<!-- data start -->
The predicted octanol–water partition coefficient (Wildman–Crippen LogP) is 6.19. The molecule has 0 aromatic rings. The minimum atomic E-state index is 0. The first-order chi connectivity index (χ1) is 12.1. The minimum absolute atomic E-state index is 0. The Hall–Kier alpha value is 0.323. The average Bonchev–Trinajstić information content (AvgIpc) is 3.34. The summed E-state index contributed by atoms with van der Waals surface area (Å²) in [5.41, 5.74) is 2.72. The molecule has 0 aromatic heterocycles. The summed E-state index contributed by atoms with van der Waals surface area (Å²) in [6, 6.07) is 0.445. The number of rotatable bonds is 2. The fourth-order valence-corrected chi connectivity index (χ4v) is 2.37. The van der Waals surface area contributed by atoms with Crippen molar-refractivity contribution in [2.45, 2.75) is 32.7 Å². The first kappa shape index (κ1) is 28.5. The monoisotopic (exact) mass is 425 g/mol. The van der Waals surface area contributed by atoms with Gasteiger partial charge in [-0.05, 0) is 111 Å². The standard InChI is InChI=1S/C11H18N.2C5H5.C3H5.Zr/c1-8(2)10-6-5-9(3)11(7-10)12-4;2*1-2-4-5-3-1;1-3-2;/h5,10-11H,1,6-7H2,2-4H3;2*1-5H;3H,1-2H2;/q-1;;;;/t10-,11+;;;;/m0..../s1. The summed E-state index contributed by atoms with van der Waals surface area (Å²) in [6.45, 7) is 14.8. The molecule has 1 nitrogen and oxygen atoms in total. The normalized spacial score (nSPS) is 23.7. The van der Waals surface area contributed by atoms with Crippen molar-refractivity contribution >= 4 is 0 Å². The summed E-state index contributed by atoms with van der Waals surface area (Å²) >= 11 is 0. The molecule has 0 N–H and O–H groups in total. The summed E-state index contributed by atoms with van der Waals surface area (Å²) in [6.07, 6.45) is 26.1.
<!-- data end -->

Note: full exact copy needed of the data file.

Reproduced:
The predicted octanol–water partition coefficient (Wildman–Crippen LogP) is 6.19. The molecule has 0 aromatic rings. The minimum atomic E-state index is 0. The first-order chi connectivity index (χ1) is 12.1. The minimum absolute atomic E-state index is 0. The Hall–Kier alpha value is 0.323. The average Bonchev–Trinajstić information content (AvgIpc) is 3.34. The summed E-state index contributed by atoms with van der Waals surface area (Å²) in [5.41, 5.74) is 2.72. The molecule has 0 aromatic heterocycles. The summed E-state index contributed by atoms with van der Waals surface area (Å²) in [6, 6.07) is 0.445. The number of rotatable bonds is 2. The fourth-order valence-corrected chi connectivity index (χ4v) is 2.37. The van der Waals surface area contributed by atoms with Crippen molar-refractivity contribution in [2.45, 2.75) is 32.7 Å². The first kappa shape index (κ1) is 28.5. The monoisotopic (exact) mass is 425 g/mol. The van der Waals surface area contributed by atoms with Gasteiger partial charge in [-0.05, 0) is 111 Å². The standard InChI is InChI=1S/C11H18N.2C5H5.C3H5.Zr/c1-8(2)10-6-5-9(3)11(7-10)12-4;2*1-2-4-5-3-1;1-3-2;/h5,10-11H,1,6-7H2,2-4H3;2*1-5H;3H,1-2H2;/q-1;;;;/t10-,11+;;;;/m0..../s1. The summed E-state index contributed by atoms with van der Waals surface area (Å²) in [6.45, 7) is 14.8. The molecule has 1 nitrogen and oxygen atoms in total. The normalized spacial score (nSPS) is 23.7. The van der Waals surface area contributed by atoms with Crippen molar-refractivity contribution >= 4 is 0 Å². The summed E-state index contributed by atoms with van der Waals surface area (Å²) >= 11 is 0. The molecule has 0 N–H and O–H groups in total. The summed E-state index contributed by atoms with van der Waals surface area (Å²) in [6.07, 6.45) is 26.1.